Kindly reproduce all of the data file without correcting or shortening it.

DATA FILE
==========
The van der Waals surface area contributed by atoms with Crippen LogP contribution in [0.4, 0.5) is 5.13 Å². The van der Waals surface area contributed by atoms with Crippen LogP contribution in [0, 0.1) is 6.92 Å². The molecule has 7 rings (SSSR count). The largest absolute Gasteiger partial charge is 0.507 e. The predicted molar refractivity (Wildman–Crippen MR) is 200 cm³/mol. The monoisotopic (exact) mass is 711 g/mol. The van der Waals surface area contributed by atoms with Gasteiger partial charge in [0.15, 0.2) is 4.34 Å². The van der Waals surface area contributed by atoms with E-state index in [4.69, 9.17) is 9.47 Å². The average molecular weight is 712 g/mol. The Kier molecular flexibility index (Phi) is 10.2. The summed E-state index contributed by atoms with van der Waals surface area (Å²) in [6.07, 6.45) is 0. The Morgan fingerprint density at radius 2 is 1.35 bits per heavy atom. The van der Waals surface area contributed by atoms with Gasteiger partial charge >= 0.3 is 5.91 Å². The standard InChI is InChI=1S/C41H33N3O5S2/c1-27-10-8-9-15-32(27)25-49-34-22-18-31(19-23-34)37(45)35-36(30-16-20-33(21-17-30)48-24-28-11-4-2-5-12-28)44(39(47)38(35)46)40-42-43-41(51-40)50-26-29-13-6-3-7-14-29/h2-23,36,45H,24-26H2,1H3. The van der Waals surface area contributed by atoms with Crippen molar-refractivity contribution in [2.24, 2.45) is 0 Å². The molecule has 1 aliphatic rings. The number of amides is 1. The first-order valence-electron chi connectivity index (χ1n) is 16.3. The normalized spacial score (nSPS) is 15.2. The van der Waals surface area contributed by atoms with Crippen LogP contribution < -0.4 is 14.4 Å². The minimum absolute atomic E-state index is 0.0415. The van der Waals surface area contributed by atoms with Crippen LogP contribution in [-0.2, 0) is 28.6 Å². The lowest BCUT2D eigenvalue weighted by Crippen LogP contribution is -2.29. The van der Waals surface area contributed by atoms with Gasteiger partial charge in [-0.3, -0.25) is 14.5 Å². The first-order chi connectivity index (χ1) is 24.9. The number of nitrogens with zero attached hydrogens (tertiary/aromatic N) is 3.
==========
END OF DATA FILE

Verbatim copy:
The van der Waals surface area contributed by atoms with Crippen LogP contribution in [0.4, 0.5) is 5.13 Å². The van der Waals surface area contributed by atoms with Crippen LogP contribution in [0, 0.1) is 6.92 Å². The molecule has 7 rings (SSSR count). The largest absolute Gasteiger partial charge is 0.507 e. The predicted molar refractivity (Wildman–Crippen MR) is 200 cm³/mol. The monoisotopic (exact) mass is 711 g/mol. The van der Waals surface area contributed by atoms with Gasteiger partial charge in [0.15, 0.2) is 4.34 Å². The van der Waals surface area contributed by atoms with E-state index in [4.69, 9.17) is 9.47 Å². The average molecular weight is 712 g/mol. The Kier molecular flexibility index (Phi) is 10.2. The summed E-state index contributed by atoms with van der Waals surface area (Å²) in [6.07, 6.45) is 0. The Morgan fingerprint density at radius 2 is 1.35 bits per heavy atom. The van der Waals surface area contributed by atoms with Gasteiger partial charge >= 0.3 is 5.91 Å². The standard InChI is InChI=1S/C41H33N3O5S2/c1-27-10-8-9-15-32(27)25-49-34-22-18-31(19-23-34)37(45)35-36(30-16-20-33(21-17-30)48-24-28-11-4-2-5-12-28)44(39(47)38(35)46)40-42-43-41(51-40)50-26-29-13-6-3-7-14-29/h2-23,36,45H,24-26H2,1H3. The van der Waals surface area contributed by atoms with Crippen molar-refractivity contribution in [2.24, 2.45) is 0 Å². The molecule has 1 aliphatic rings. The number of amides is 1. The first-order valence-electron chi connectivity index (χ1n) is 16.3. The normalized spacial score (nSPS) is 15.2. The van der Waals surface area contributed by atoms with Crippen LogP contribution < -0.4 is 14.4 Å². The minimum absolute atomic E-state index is 0.0415. The van der Waals surface area contributed by atoms with Crippen LogP contribution in [-0.2, 0) is 28.6 Å². The lowest BCUT2D eigenvalue weighted by Crippen LogP contribution is -2.29. The van der Waals surface area contributed by atoms with Gasteiger partial charge in [-0.3, -0.25) is 14.5 Å². The first-order chi connectivity index (χ1) is 24.9. The number of nitrogens with zero attached hydrogens (tertiary/aromatic N) is 3.